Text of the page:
Deinem

Deiner

Deinen

Er/ Es

Seinem

Seiner

Seinen

Sie (f)

Ihrem

Ihrer

Ihren

Wir

Unserem

Unserer

Unseren

Ihr

Eurem

Eurer

Euren

Sie (pl)

Ihrem

Ihrer

Ihren

Here, the -em final for masculine and neuter words enters the scene. We see the same conjugation with them as we would with the article dem. This is also the only instance where the feminine and plural forms diverge.

Examples:

  1. 1
    Du kannst auf unserem sitzen (Stuhl). – You can sit on ours (chair). (Maskulinum)
  2. 2
    Ich werde mit meinem anrufen (Handy). – I’ll call with mine (phone). (Neutrum)
  3. 3
    Sie gibt das Geld auf ihrer (Mutter). – She gave the money to hers (mother). (Femininum)
  4. 4
    Sollen sie nach euren kommen (Klassen)? – Should they come to yours (classes)? (Plural)

Genitiv

And with this we finally move on to the last case! The genitive is used with possession, some prepositions, and some idioms. The possessive genitive in German is essentially equal to etwas+von+jemand (the something of someone).

Unlike the other cases, only possessive adjectives (or dependent possessive pronouns) can be used here. These are words like my, your, her, and their.

Genitiv

Maskulinum/Neutrum

Femininum / Plural

Ich

Meines

Meiner

Du

Deines

Deiner

Er/ Es

Seines

Seiner

Sie (f)

Ihres

Ihrer

Wir

Unseres

Unserer

Ihr

Eures

Eurer

Sie (pl)

Ihres

Ihrer

There are only two different forms for this one – the masculine/neuter and feminine/plural. 

Examples:

  1. 1
    Das ist der Hund meines Bruder. – That is my brother’s dog. (Maskulinum)
  2. 2
    Wo ist das Spielzeug unseres Kind? – Where is our child’s toy? (Neutrum)
  3. 3
    Er kann nicht kommen, wegen seiner Frau. – He cannot come, because of his wife. (Femininum)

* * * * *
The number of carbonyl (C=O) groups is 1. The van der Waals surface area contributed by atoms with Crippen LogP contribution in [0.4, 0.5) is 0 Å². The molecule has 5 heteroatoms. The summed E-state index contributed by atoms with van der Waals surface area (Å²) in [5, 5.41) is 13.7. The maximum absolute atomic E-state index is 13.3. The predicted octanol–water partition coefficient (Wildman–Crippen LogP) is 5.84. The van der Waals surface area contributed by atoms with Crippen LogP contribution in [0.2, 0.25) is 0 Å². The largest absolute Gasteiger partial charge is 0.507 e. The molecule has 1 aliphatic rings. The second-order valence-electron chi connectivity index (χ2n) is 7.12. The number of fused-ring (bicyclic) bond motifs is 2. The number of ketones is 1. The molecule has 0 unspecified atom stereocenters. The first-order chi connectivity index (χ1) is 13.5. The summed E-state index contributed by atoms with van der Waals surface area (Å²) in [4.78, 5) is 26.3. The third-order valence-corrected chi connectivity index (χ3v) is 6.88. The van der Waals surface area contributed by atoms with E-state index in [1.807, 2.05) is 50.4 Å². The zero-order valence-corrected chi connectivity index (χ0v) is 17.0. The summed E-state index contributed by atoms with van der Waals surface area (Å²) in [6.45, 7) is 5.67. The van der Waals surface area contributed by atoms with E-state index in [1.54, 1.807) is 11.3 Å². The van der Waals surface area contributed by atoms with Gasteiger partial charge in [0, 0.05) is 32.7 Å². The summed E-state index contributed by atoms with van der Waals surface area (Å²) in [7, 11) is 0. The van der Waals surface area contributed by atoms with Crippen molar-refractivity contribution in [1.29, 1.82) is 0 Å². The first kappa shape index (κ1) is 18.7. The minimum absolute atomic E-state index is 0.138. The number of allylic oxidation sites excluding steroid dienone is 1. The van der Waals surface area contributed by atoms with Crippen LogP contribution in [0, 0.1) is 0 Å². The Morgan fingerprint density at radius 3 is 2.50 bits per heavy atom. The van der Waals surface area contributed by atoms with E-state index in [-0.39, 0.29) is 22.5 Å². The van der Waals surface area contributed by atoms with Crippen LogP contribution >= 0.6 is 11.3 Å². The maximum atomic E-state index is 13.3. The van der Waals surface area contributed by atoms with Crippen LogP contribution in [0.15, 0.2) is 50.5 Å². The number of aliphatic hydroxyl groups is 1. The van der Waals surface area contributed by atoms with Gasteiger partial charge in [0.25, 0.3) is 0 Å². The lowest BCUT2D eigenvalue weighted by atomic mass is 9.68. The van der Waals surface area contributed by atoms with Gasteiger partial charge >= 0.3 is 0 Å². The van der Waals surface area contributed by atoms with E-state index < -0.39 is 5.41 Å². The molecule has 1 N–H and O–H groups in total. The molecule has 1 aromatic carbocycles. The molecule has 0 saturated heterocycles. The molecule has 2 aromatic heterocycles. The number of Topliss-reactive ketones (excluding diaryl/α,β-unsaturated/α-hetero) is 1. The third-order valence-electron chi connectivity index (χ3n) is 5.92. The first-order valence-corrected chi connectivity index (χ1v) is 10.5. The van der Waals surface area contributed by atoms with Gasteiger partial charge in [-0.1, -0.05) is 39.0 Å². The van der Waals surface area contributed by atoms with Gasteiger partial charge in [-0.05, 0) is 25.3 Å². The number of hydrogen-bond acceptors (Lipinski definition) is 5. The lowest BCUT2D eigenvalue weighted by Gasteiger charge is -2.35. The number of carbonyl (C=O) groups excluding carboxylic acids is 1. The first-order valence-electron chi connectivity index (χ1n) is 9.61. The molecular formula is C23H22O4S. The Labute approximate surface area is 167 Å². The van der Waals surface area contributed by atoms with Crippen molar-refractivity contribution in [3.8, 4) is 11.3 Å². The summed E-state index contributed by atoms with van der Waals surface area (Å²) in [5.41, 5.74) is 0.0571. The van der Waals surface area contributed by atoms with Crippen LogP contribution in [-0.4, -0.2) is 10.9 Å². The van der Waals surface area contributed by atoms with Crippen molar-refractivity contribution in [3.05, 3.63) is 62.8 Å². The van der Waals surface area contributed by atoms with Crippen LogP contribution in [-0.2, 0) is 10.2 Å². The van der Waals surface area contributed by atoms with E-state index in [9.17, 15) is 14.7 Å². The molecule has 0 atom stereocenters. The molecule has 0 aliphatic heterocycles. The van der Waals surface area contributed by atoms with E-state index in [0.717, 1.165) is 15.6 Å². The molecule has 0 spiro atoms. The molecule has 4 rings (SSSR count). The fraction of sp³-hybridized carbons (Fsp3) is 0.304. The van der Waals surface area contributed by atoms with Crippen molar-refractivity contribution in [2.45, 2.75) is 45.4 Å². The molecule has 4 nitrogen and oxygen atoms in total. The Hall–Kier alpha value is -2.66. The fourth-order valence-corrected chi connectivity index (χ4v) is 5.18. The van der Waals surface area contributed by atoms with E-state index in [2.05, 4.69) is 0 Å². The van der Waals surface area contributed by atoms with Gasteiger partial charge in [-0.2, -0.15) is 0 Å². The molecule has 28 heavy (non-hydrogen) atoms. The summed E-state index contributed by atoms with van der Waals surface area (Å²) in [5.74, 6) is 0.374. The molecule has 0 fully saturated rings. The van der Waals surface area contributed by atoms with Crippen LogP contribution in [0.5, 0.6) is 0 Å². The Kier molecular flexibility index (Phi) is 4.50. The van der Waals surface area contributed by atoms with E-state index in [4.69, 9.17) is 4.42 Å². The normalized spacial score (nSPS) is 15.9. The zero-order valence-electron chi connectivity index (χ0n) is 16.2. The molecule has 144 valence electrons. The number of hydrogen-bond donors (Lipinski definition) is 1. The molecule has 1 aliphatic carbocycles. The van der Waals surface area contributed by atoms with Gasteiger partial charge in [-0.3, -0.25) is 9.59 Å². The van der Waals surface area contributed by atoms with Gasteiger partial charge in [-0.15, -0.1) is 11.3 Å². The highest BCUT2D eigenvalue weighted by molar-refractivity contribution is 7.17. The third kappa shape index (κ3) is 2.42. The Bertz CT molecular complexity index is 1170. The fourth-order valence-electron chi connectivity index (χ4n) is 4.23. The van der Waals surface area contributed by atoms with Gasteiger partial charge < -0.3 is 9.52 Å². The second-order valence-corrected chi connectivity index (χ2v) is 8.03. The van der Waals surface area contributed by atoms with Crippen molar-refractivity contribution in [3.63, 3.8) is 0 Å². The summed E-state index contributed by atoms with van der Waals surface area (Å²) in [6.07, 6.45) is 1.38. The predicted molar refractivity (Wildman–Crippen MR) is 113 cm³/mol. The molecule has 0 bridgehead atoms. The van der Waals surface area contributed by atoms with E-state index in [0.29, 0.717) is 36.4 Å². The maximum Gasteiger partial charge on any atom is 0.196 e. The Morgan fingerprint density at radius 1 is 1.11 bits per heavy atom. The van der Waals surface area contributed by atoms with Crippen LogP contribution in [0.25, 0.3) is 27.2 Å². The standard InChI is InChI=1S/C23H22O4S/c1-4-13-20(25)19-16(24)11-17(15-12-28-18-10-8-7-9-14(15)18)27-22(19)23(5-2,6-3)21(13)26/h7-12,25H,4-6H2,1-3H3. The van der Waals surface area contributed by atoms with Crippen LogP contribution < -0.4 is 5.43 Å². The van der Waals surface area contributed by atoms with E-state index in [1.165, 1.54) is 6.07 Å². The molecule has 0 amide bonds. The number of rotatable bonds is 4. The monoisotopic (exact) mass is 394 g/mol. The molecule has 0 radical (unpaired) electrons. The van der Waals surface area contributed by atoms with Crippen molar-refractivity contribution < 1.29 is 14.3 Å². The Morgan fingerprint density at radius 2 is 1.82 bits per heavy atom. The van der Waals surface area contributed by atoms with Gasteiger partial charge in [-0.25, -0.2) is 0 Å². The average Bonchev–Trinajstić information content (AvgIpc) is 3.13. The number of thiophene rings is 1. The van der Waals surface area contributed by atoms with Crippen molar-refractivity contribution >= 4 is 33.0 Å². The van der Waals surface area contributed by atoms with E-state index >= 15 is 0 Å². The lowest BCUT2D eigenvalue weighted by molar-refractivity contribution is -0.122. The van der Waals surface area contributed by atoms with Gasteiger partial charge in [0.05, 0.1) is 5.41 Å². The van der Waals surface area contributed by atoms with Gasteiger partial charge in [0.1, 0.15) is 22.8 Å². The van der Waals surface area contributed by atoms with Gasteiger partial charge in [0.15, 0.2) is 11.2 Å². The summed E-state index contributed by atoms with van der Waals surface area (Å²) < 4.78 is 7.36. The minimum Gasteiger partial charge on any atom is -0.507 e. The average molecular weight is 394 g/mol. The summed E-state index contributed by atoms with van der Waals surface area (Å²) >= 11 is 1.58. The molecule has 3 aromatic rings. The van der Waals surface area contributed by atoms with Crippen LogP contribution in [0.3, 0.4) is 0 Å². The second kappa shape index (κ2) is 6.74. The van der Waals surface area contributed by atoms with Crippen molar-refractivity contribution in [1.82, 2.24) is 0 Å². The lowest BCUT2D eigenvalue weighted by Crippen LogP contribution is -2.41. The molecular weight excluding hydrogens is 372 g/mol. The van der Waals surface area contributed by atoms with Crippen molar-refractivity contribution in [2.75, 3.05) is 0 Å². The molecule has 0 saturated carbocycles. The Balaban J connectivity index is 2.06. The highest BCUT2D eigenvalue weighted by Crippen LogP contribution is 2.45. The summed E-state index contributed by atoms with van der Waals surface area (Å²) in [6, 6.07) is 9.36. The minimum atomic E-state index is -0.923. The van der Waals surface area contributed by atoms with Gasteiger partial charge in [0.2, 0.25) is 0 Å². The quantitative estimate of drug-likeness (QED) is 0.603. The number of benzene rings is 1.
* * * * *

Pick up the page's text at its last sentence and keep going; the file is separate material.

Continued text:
4. 4
    Diese sind die Schuhe ihrer Schwestern. – These are her sisters’ shoes. (Plural)

Knowing this form is particularly important for meaning.

For instance, the first sentence might read, “That is the dog, my brother,” to someone unfamiliar with this case, which just doesn’t make sense. When you know the genitive, meines indicates the brother’s ownership and the correct meaning comes through.

How Do I Keep Track of All of These??

Unfortunately, memorization and practice are the best ways to solidify your German possessive pronouns. Luckily, many of these endings come out as a schwa (ə - like the ‘a’ in sofa) in speech.

I’ve been told by native speakers that by defaulting to this pronunciation, you can generally be understood in conversation. 

Writing is a different story. In this context, correct spellings become much more important. In order to help you remember all the various forms, I’ve included a little trick I learned in one of my own German classes.

Case

Maskulinum

Neutrum

Femininum

Plural

Nominativ

-(e)r

-e

-(e)s

-e

Akkusativ

-(e)n

-e

-(e)s

-e

Dativ

-(e)m

-(e)r

-(e)m

-(e)n

Genitiv

-(e)s

-(e)r

-(e)s

-(e)r

The table gathers of all of the endings according to gender and case. When they’re organized this way, you get the letters: rese, nese, mrmn, srsr. Looks like a bunch of nonsense, right?

But you can turn these into a mnemonic that will stick in your mind. The one I utilize is: rese (reesuh) nese (neesuh), Mister Merman, senior senior. Alternatively, you could try making up your own.

See also: German Relative Pronouns

Conclusion

To summarize, the possessive pronouns used in German depend on gender, number, and case.

They are especially important in written materials and exams where your grammar is more likely to be scrutinized.

It is good to keep in mind that these inflections are similar to that of other parts of speech (der/einen/wem). So, there is really only a single system to memorize with the use of different bases for different meanings.

About the Author Marion Maeurman

Marion studies English, French and Italian in Freiburg, Germany. She enjoys diving into new cultures and never misses the opportunity to somehow improve her language skills.